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Turkish Exporter Makes Case at CAFC Against Deduction of Section 232 Duties

The Commerce Department cannot deduct Section 232 national security duties from antidumping duty respondent Borusan Mannesman's U.S. price because the duties are remedial, temporary and deducting them would count as a double remedy, making them unlike normal customs duties, the respondent argued. Filing a reply brief Aug. 4 at the U.S. Court of Appeals for the Federal Circuit, the respondent said Commerce failed to conduct a "fulsome analysis" of whether the Section 232 duties are more like normal customs duties or to special duties, like Section 201 safeguards, and instead "confined its analysis" to finding distinctions between Section 232 and Section 201 duties. The agency also failed to acknowledge the "legal and constitutional distinction between regular duties imposed by Congress" and special duties imposed by the president (Borusan Mannesmann Boru Sanayi ve Ticaret A.S. v. U.S., Fed. Cir. #21-2097).

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The case, originally brought to the Court of International Trade, challenges Commerce's final results in the administrative review of the ADD order on circular welded pipe and tube from Turkey. Borusan challenged Commerce's decision to reduce its U.S. price by the amount of Section 232 duties it paid on its exports. The trade court said because the statute is ambiguous, Commerce is entitled to deference on the issue (see 2201190040).

Borusan took its case to the Federal Circuit, challenging Commerce's position that Section 232 tariffs are normal customs duties rather than special duties for purposes of antidumping law and can thus be deducted from the U.S. price -- a position adopted by many plaintiffs at CIT and the Federal Circuit. To determine the difference between the two types of duties, Commerce looks at whether the duty is remedial, temporary and if deducting it imposes a double remedy -- one as the duty itself and again in the form of a dollar-for-dollar increase in the antidumping duties collected without the Section 232 remedy. If the agency answers in the affirmative on all three points, the duty is a special duty and cannot be deducted.

Commerce has repeatedly found Section 232 duties aren't remedial or temporary and won't impose a double remedy if deducted and thus can be deducted from the U.S. price. The agency centers its analysis on a previous finding, sustained by the Federal Circuit, which found that the Section 201 safeguards are special duties and cannot be deducted. Borusan in its Aug. 3 reply first took issue with Commerce's analysis, which the company says fails to analyze these standards but merely tries to differentiate the Section 232 duties from the Section 201 duties.

"Commerce provided no meaningful explanation or analysis of why the differences it cited would support the conclusion that section 232 duties are more akin to regular customs duties than to the types of remedial duties that Commerce had previously recognized as special duties that should not be subtracted in the dumping calculation," the brief said.

In its analysis, Commerce said the national security purpose of the duties means they're not remedial. Borusan, though, counters that all this does is show at most that "the particular remedial purpose of section 232 differs from that of other trade remedy statues," and that the agency never explains why the purpose of the duties renders them more like ordinary import duties. The plaintiff said the duties are indeed remedial and the national security purpose is fulfilled through being remedial to the domestic steel and aluminum industry. Trying to show differences between Section 201 and Section 232 duties on the question of remediality falls short, the brief said.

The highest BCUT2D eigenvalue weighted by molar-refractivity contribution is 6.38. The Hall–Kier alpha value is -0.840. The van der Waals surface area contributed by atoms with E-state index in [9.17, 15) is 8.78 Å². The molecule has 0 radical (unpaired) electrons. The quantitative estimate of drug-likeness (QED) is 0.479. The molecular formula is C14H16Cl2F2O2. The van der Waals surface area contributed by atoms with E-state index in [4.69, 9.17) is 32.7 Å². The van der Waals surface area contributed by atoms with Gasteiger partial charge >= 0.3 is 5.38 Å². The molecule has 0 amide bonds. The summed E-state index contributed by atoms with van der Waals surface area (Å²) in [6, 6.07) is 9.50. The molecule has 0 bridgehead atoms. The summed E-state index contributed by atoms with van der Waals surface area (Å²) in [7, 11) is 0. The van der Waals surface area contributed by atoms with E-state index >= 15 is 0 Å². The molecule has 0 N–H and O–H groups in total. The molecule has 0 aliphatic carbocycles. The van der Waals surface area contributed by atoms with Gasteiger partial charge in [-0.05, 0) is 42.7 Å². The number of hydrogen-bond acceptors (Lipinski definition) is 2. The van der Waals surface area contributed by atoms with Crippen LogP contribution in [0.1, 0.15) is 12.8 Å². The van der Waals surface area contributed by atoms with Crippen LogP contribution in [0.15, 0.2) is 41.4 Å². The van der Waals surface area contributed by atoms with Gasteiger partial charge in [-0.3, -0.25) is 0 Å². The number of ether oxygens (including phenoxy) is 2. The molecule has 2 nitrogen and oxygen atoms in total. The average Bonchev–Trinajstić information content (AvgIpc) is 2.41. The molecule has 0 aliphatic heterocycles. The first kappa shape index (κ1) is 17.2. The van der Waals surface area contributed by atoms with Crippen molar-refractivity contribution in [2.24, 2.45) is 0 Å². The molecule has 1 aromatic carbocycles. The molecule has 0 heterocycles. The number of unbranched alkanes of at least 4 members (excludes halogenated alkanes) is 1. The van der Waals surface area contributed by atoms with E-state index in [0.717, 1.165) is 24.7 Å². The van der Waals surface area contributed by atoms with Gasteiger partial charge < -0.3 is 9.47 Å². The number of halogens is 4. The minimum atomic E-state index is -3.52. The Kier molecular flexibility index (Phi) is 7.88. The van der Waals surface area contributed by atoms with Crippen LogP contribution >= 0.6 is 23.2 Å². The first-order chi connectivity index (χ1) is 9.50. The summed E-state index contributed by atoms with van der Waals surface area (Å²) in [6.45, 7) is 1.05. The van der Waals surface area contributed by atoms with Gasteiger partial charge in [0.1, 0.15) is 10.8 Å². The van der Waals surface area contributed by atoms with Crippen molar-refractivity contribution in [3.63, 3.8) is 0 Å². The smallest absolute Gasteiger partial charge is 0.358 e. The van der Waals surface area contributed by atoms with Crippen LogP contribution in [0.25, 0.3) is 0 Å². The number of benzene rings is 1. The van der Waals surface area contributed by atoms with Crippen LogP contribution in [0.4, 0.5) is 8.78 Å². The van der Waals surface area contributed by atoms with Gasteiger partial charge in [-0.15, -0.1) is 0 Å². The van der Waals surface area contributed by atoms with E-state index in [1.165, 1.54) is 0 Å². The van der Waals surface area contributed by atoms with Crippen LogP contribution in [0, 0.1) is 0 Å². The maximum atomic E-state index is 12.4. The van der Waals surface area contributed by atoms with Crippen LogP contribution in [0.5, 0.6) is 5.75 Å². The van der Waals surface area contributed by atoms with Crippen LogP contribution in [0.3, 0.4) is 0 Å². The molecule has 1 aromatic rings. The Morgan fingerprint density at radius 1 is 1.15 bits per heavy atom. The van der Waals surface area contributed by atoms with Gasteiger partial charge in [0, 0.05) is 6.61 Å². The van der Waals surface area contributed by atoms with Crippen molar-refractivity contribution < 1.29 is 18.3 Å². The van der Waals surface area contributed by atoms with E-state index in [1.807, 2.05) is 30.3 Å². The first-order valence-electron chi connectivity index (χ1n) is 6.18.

Borusan next said the duties aren't temporary, arguing they fall "squarely within" the definition of permanent duties because they have no express termination provision. Again, the government ignores the established framework, which says that duties are permanent unless modified by Congress, the respondent said. "There is no dispute that the section 232 duties are not permanent in the same way as ordinary customs duties," the brief argued. "They can be modified by the President at any time and for virtually any reason."

Turning to whether deduction of the duties would constitute a double remedy, Borusan said the U.S.'s analysis falls short. The U.S. pointed to the president's intention that the duties be imposed in addition to antidumping duties and the statutory interplay between Section 201 and antidumping law to distinguish the admitted double-counting of Section 201 duties from Section 232 double counting. This argument "fails to explain why it is consistent with the antidumping law to effectively double the amount of the section 232 duties imposed by the President," the brief said.

"Finally, the Government ignores the important legal and constitutional distinction between regular duties imposed by Congress pursuant to its exclusive constitutional power to lay and collect taxes and regulate international trade, and the special duties imposed by the President under express, but limited, authority delegated by Congress. Rather than meaningfully address this argument, the Government merely falls back on the argument that the term 'U.S. import duties' is ambiguous, and that nothing in the legislative history indicates that its statutory interpretation would be 'impermissible.' This misses the point."